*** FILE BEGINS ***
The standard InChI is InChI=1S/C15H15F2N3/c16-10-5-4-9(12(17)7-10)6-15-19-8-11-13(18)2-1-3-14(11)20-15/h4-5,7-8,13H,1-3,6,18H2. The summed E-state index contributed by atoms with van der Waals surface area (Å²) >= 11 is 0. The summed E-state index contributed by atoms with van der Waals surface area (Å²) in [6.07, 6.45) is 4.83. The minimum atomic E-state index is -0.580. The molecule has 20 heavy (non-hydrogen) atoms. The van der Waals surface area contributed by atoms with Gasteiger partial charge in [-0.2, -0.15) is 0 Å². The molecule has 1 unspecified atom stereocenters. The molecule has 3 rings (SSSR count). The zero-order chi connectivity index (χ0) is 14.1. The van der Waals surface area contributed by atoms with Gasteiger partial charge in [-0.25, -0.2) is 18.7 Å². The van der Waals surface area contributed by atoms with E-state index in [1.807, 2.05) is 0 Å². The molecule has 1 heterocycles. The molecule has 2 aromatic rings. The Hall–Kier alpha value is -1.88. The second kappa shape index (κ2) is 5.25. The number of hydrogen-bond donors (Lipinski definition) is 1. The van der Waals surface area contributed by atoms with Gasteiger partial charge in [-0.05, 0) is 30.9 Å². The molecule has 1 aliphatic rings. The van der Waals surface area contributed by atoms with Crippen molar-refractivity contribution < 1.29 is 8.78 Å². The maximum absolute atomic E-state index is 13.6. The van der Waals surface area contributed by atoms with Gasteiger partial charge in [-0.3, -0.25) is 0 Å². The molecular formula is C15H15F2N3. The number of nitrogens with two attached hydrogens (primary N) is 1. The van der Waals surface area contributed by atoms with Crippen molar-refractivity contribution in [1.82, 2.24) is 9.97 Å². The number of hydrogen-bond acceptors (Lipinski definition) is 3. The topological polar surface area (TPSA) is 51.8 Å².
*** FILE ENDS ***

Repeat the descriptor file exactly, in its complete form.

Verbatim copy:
The standard InChI is InChI=1S/C15H15F2N3/c16-10-5-4-9(12(17)7-10)6-15-19-8-11-13(18)2-1-3-14(11)20-15/h4-5,7-8,13H,1-3,6,18H2. The summed E-state index contributed by atoms with van der Waals surface area (Å²) >= 11 is 0. The summed E-state index contributed by atoms with van der Waals surface area (Å²) in [6.07, 6.45) is 4.83. The minimum atomic E-state index is -0.580. The molecule has 20 heavy (non-hydrogen) atoms. The van der Waals surface area contributed by atoms with Gasteiger partial charge in [-0.2, -0.15) is 0 Å². The molecule has 1 unspecified atom stereocenters. The molecule has 3 rings (SSSR count). The zero-order chi connectivity index (χ0) is 14.1. The van der Waals surface area contributed by atoms with Gasteiger partial charge in [-0.25, -0.2) is 18.7 Å². The van der Waals surface area contributed by atoms with E-state index in [1.807, 2.05) is 0 Å². The molecule has 1 heterocycles. The molecule has 2 aromatic rings. The Hall–Kier alpha value is -1.88. The second kappa shape index (κ2) is 5.25. The number of hydrogen-bond donors (Lipinski definition) is 1. The van der Waals surface area contributed by atoms with Gasteiger partial charge in [-0.05, 0) is 30.9 Å². The molecule has 1 aliphatic rings. The van der Waals surface area contributed by atoms with Crippen molar-refractivity contribution < 1.29 is 8.78 Å². The maximum absolute atomic E-state index is 13.6. The van der Waals surface area contributed by atoms with Gasteiger partial charge in [-0.3, -0.25) is 0 Å². The molecular formula is C15H15F2N3. The number of nitrogens with two attached hydrogens (primary N) is 1. The van der Waals surface area contributed by atoms with Crippen molar-refractivity contribution in [1.82, 2.24) is 9.97 Å². The number of hydrogen-bond acceptors (Lipinski definition) is 3. The topological polar surface area (TPSA) is 51.8 Å².